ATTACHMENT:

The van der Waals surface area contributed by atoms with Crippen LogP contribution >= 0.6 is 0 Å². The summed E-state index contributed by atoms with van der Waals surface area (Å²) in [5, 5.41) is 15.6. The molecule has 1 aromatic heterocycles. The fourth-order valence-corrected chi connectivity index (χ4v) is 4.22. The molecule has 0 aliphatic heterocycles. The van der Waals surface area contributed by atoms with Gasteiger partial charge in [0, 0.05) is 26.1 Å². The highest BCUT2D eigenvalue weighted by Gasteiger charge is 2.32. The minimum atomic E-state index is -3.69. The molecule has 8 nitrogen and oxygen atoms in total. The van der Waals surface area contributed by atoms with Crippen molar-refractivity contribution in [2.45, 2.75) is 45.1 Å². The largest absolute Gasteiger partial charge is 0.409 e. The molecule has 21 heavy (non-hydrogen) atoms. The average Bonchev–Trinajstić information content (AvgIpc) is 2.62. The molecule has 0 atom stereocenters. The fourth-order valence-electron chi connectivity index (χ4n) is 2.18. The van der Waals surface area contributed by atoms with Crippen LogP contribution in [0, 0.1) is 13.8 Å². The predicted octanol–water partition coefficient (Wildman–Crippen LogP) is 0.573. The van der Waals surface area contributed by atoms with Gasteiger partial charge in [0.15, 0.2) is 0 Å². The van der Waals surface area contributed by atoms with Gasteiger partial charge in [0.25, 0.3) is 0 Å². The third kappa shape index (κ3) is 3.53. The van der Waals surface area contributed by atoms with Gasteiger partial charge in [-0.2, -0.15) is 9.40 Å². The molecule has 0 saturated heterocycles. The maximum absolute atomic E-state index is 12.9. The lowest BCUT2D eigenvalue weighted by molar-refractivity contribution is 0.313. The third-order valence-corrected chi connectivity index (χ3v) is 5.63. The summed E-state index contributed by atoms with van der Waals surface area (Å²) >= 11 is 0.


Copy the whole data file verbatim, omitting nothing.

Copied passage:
The van der Waals surface area contributed by atoms with Crippen LogP contribution >= 0.6 is 0 Å². The summed E-state index contributed by atoms with van der Waals surface area (Å²) in [5, 5.41) is 15.6. The molecule has 1 aromatic heterocycles. The fourth-order valence-corrected chi connectivity index (χ4v) is 4.22. The molecule has 0 aliphatic heterocycles. The van der Waals surface area contributed by atoms with Gasteiger partial charge in [0, 0.05) is 26.1 Å². The highest BCUT2D eigenvalue weighted by Gasteiger charge is 2.32. The minimum atomic E-state index is -3.69. The molecule has 8 nitrogen and oxygen atoms in total. The van der Waals surface area contributed by atoms with Crippen molar-refractivity contribution in [2.45, 2.75) is 45.1 Å². The largest absolute Gasteiger partial charge is 0.409 e. The molecule has 21 heavy (non-hydrogen) atoms. The average Bonchev–Trinajstić information content (AvgIpc) is 2.62. The molecule has 0 atom stereocenters. The fourth-order valence-electron chi connectivity index (χ4n) is 2.18. The van der Waals surface area contributed by atoms with Crippen LogP contribution in [0, 0.1) is 13.8 Å². The predicted octanol–water partition coefficient (Wildman–Crippen LogP) is 0.573. The van der Waals surface area contributed by atoms with Gasteiger partial charge in [0.15, 0.2) is 0 Å². The van der Waals surface area contributed by atoms with Gasteiger partial charge in [0.25, 0.3) is 0 Å². The third kappa shape index (κ3) is 3.53. The van der Waals surface area contributed by atoms with Gasteiger partial charge in [-0.2, -0.15) is 9.40 Å². The molecule has 0 saturated heterocycles. The maximum absolute atomic E-state index is 12.9. The lowest BCUT2D eigenvalue weighted by molar-refractivity contribution is 0.313. The third-order valence-corrected chi connectivity index (χ3v) is 5.63. The summed E-state index contributed by atoms with van der Waals surface area (Å²) >= 11 is 0.